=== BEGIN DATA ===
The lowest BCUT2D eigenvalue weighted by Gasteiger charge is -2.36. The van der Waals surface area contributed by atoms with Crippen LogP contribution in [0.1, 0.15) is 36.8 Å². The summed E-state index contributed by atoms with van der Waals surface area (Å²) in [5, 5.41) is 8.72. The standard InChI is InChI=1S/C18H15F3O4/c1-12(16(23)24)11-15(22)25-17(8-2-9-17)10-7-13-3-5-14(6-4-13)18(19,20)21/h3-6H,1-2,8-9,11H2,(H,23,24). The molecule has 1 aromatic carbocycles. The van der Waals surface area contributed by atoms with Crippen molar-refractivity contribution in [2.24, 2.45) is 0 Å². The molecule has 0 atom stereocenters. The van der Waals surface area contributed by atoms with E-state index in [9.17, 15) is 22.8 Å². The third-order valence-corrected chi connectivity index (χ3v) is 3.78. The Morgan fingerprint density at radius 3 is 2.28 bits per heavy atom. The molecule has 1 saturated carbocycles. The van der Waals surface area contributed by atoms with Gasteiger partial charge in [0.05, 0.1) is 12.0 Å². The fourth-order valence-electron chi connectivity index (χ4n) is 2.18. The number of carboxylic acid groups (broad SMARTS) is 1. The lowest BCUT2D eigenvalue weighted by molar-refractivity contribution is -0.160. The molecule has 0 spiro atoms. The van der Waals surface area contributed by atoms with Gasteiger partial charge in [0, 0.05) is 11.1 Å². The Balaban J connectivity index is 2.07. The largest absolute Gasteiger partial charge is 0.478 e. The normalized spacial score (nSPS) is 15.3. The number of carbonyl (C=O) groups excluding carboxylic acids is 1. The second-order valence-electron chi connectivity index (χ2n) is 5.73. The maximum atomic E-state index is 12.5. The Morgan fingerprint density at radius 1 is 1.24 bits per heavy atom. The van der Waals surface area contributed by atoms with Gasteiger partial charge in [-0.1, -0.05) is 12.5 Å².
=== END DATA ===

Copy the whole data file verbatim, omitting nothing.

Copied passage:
The lowest BCUT2D eigenvalue weighted by Gasteiger charge is -2.36. The van der Waals surface area contributed by atoms with Crippen LogP contribution in [0.1, 0.15) is 36.8 Å². The summed E-state index contributed by atoms with van der Waals surface area (Å²) in [5, 5.41) is 8.72. The standard InChI is InChI=1S/C18H15F3O4/c1-12(16(23)24)11-15(22)25-17(8-2-9-17)10-7-13-3-5-14(6-4-13)18(19,20)21/h3-6H,1-2,8-9,11H2,(H,23,24). The molecule has 1 aromatic carbocycles. The van der Waals surface area contributed by atoms with Crippen molar-refractivity contribution in [2.24, 2.45) is 0 Å². The molecule has 0 atom stereocenters. The van der Waals surface area contributed by atoms with E-state index in [9.17, 15) is 22.8 Å². The third-order valence-corrected chi connectivity index (χ3v) is 3.78. The Morgan fingerprint density at radius 3 is 2.28 bits per heavy atom. The molecule has 1 saturated carbocycles. The van der Waals surface area contributed by atoms with Gasteiger partial charge in [0.05, 0.1) is 12.0 Å². The fourth-order valence-electron chi connectivity index (χ4n) is 2.18. The number of carboxylic acid groups (broad SMARTS) is 1. The lowest BCUT2D eigenvalue weighted by molar-refractivity contribution is -0.160. The molecule has 0 spiro atoms. The van der Waals surface area contributed by atoms with Gasteiger partial charge in [0, 0.05) is 11.1 Å². The Balaban J connectivity index is 2.07. The largest absolute Gasteiger partial charge is 0.478 e. The normalized spacial score (nSPS) is 15.3. The number of carbonyl (C=O) groups excluding carboxylic acids is 1. The second-order valence-electron chi connectivity index (χ2n) is 5.73. The maximum atomic E-state index is 12.5. The Morgan fingerprint density at radius 1 is 1.24 bits per heavy atom. The van der Waals surface area contributed by atoms with Gasteiger partial charge in [-0.1, -0.05) is 12.5 Å².